HOME / sitemapFAQsBOOKSHelp WantedsAdvertiseContact   you are here: Hotline/Forum => Letter 13393
most fun in metal finishing

Preparing sea shells for crafts or display


Q. I've read comments about polishing/cleaning sea shells including "buffing" with a material from a lapidary supplier. I'm trying to clean numerous shells, many are fragile (mussels, moonshells, etc.) and I know they would not do well in a tumbler. Could you comment about how to use the "chemical" in a hands-on approach?

It appears that the surface of our shells is calcium, salt, etc. We can purchase commercial sea shells that are cleaned to the natural color, but we want to clean the ones we find.


Geri Sera
- Nanaimo, BC, Canada


A. Geri:

In addition to selling chemicals to the metals industry, I am a seashell collector. We collect and clean thousands of seashells. If you want to discuss this further, I suggest that you

There really are not people on this forum that have chemicals for cleaning shells. It depends a lot on what you plan to do with the seashells and what you want them to look like. Normal shell cleaning consists of descaling with diluted bleach, followed by cleaning and then putting a light mineral oil or similar material on the surface to bring out the color. Other chemical cleaning is usually injurious to the surface.

Lee Kremer
Stellar Solutions, Inc.

McHenry, Illinois

Diamond drills for beach glass and sea shells


Q. I'm an art therapist, and didn't care much about sea shells till now. 4 months ago I started a treatment with a child of 10 years old, and the only way to start a dialogue with him was by sea shells. So I began to collect them, to read books about them - because this child asks many questions about them - and was fascinated with this new world. He himself started his own collection. Our question is: how come the shells that we buy are so bright and "clean"? is there any way we can do it in my clinic? I appreciate your reply, thanks.

Aliza Galkin
art therapist - Moshav Amikam, D. N. Menashe, Israel


A. The reason that the shell you buy are bright and shiny is probably because (depending on the species) it was collected live and still in good condition. After a shell has been on the beach for awhile it very quickly erodes and loses its luster. If the shell is shiny inside but not on the outside it could be coated with deposits that can be removed with bleach or similar material, then coated with a light mineral oil or baby oil to bring out the colors. It is often necessary to pick off thick deposits or remove them ultrasonically.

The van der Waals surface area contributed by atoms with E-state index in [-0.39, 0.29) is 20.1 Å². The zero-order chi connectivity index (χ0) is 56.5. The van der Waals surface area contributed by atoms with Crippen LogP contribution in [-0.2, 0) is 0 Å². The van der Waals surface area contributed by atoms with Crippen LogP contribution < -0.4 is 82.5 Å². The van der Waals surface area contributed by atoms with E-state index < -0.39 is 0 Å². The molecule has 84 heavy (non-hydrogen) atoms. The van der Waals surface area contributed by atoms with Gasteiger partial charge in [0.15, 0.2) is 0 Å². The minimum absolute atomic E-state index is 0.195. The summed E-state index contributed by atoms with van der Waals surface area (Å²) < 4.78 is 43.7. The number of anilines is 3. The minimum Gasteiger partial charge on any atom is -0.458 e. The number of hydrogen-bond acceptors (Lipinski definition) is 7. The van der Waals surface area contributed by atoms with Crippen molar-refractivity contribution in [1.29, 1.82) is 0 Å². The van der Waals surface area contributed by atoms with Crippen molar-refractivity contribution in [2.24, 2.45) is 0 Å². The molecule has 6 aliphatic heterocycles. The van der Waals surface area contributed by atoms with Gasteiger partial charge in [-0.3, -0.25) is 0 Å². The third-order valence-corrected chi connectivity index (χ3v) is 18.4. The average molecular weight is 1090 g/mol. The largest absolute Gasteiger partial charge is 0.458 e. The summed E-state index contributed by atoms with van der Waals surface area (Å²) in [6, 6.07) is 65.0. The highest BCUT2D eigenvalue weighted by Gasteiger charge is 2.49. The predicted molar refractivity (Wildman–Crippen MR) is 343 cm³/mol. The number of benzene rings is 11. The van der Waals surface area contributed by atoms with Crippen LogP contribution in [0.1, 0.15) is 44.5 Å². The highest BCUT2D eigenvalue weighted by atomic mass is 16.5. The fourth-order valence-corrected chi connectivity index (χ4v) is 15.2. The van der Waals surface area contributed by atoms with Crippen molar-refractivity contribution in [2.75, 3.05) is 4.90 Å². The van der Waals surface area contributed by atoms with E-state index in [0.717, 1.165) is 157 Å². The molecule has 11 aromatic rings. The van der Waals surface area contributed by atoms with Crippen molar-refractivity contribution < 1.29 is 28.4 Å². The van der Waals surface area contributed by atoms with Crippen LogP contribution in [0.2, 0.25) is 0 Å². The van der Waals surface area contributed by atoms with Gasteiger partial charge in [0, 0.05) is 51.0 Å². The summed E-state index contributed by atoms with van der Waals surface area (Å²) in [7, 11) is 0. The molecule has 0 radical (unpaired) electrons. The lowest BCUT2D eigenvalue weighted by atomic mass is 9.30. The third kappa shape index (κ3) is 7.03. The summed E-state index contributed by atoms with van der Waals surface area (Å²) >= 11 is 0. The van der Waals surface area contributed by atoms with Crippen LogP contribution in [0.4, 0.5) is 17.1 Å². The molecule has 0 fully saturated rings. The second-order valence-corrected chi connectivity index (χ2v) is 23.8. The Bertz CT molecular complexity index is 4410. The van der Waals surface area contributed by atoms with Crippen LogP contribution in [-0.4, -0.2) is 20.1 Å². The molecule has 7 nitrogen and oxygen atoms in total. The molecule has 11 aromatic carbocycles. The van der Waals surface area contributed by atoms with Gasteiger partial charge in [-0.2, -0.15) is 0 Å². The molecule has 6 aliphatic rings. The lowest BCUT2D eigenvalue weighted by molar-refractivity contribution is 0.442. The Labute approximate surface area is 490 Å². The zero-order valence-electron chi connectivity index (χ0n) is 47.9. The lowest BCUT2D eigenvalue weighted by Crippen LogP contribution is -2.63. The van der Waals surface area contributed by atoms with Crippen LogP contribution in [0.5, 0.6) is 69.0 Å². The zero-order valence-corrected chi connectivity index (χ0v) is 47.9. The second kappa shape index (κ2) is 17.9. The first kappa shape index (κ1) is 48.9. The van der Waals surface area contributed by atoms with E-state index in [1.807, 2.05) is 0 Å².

Lee Kremer
Stellar Solutions, Inc.
McHenry, Illinois


Q. Well, I too have recently returned from the Bahamas and we found a conch shell while snorkeling. We have gotten the meat removed, while in Bahamas, and a local told me to soak it in water and bleach... most of the debris are gone but it now has a white film on it. What do I do next to finish cleaning it?

Brian Peterson
army - Fayetteville, North Carolina


Q. I have been trying to find out how to polish sea shells. I have read various sites where it is suggested that you use a tumbler. I did not want to invest that much money into the effort. I was told that once the shell was soaked in diluted bleach water, I could polish it with a rag and car compound, and then to seal it with clear fingernail polish. Has anyone used this technique and how has it worked?

Linda Riley
- Virginia Beach, Virginia


A. I've also been experimenting with sea shell cleaning. I discovered the film left on the shell from the bleach, so I soaked one type, an oyster shell, in vinegar for a short period and it turned out great!

Chris Feemster
- Port Orchard, Washington


Q. I have tried the mineral oil on my shells with good results initially but after the oil soaks in, the color turns back the way it was. Which is a whitish color. Is there something else I could use that would not soak in as much? Or do I need to soak longer in vinegar or bleach?

Criss Helms
- Capitola, California


Q. I have oyster shells that I would like to re-use in cooking: for various dishes served on the half shell, so I'm trying to get them as odor-free as possible. So far I've scrubbed them with salt and vinegar, boiled them, soaked them in vinegar water, scrubbed with baking sodaamazoninfo. They still have an odor. If I bleach them, will they still be usable as food containers? Has anyone else done this?

Carolyn V Jones
- Baltimore, Maryland


Q. I am making crafts using shells. They have rust on them. Can you please tell me how to remove the rust and how to add luster to the shell?

- Hamilton, Ontario, Canada


A. I collect fresh water muscles to use the shells in jewelry making and carving. I have a method of cleaning and polishing that works very well, but it is time consuming and a bit of a chore. And I have heard a method that I will explain and then hopefully try when I get the materials. With the river or clam shells I clean then as well as I can with soap and water. Then I usually use a Dremelamazoninfo to cut them into the shape I want. After that I use 600 grit waterproof sandpaper to polish the outside and inside of the shell. I polish or sand them underwater and this works very good to bring out the shine. After they are smoothed by the sandpaper I take a dremel buffing pad and some jewelers rough(very little as it can stain the mother of pearl. And buff it to a very high gloss finish. This brings out more color than you would ever imagine there was in a simple river clam shell. But it does take a toll on your fingers. Another method I've heard involves muriatic acidamazoninfo -- The kind of stuff you get to clean your cement floors prior to sealing them...Garages and stuff. You use rubber protective glovesamazoninfo and dip the shell in the acid. The acid quickly eats away anything on the surface of the shell. A few seconds for smaller shells would be more than enough. This is how they get abalone so shiny so it should work on other shells as well. Rinse thoroughly with tap water and rub thoroughly with a towel it should be nice and shiny....However I have not tried this yet so do not do it if your shell is precious or a great find try it on broken not so perfect shells first something you would not be disappointed to lose. I intend to try this the next time I get to the department store. Good luck if you beat me to it.